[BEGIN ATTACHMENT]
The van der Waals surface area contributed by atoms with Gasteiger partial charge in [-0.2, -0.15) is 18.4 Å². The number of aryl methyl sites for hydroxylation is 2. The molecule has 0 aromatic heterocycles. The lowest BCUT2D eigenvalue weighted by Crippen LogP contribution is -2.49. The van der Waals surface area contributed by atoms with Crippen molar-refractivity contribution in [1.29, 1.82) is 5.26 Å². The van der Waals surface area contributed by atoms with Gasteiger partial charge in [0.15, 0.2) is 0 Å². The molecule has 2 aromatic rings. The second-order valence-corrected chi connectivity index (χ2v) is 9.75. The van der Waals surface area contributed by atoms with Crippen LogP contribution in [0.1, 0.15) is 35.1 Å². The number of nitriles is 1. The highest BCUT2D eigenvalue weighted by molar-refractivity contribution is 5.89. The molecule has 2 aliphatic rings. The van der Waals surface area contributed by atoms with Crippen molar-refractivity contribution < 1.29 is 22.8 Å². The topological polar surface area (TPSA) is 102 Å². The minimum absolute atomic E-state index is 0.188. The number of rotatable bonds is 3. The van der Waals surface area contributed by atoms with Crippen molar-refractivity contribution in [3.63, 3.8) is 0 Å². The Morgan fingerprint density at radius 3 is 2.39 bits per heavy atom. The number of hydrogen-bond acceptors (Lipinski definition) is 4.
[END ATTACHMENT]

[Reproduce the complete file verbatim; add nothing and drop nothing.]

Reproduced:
The van der Waals surface area contributed by atoms with Gasteiger partial charge in [-0.2, -0.15) is 18.4 Å². The number of aryl methyl sites for hydroxylation is 2. The molecule has 0 aromatic heterocycles. The lowest BCUT2D eigenvalue weighted by Crippen LogP contribution is -2.49. The van der Waals surface area contributed by atoms with Crippen molar-refractivity contribution in [1.29, 1.82) is 5.26 Å². The van der Waals surface area contributed by atoms with Gasteiger partial charge in [0.15, 0.2) is 0 Å². The molecule has 2 aromatic rings. The second-order valence-corrected chi connectivity index (χ2v) is 9.75. The van der Waals surface area contributed by atoms with Crippen LogP contribution in [0.1, 0.15) is 35.1 Å². The number of nitriles is 1. The highest BCUT2D eigenvalue weighted by molar-refractivity contribution is 5.89. The molecule has 2 aliphatic rings. The van der Waals surface area contributed by atoms with Crippen molar-refractivity contribution < 1.29 is 22.8 Å². The topological polar surface area (TPSA) is 102 Å². The minimum absolute atomic E-state index is 0.188. The number of rotatable bonds is 3. The van der Waals surface area contributed by atoms with Crippen molar-refractivity contribution in [3.63, 3.8) is 0 Å². The Morgan fingerprint density at radius 3 is 2.39 bits per heavy atom. The number of hydrogen-bond acceptors (Lipinski definition) is 4.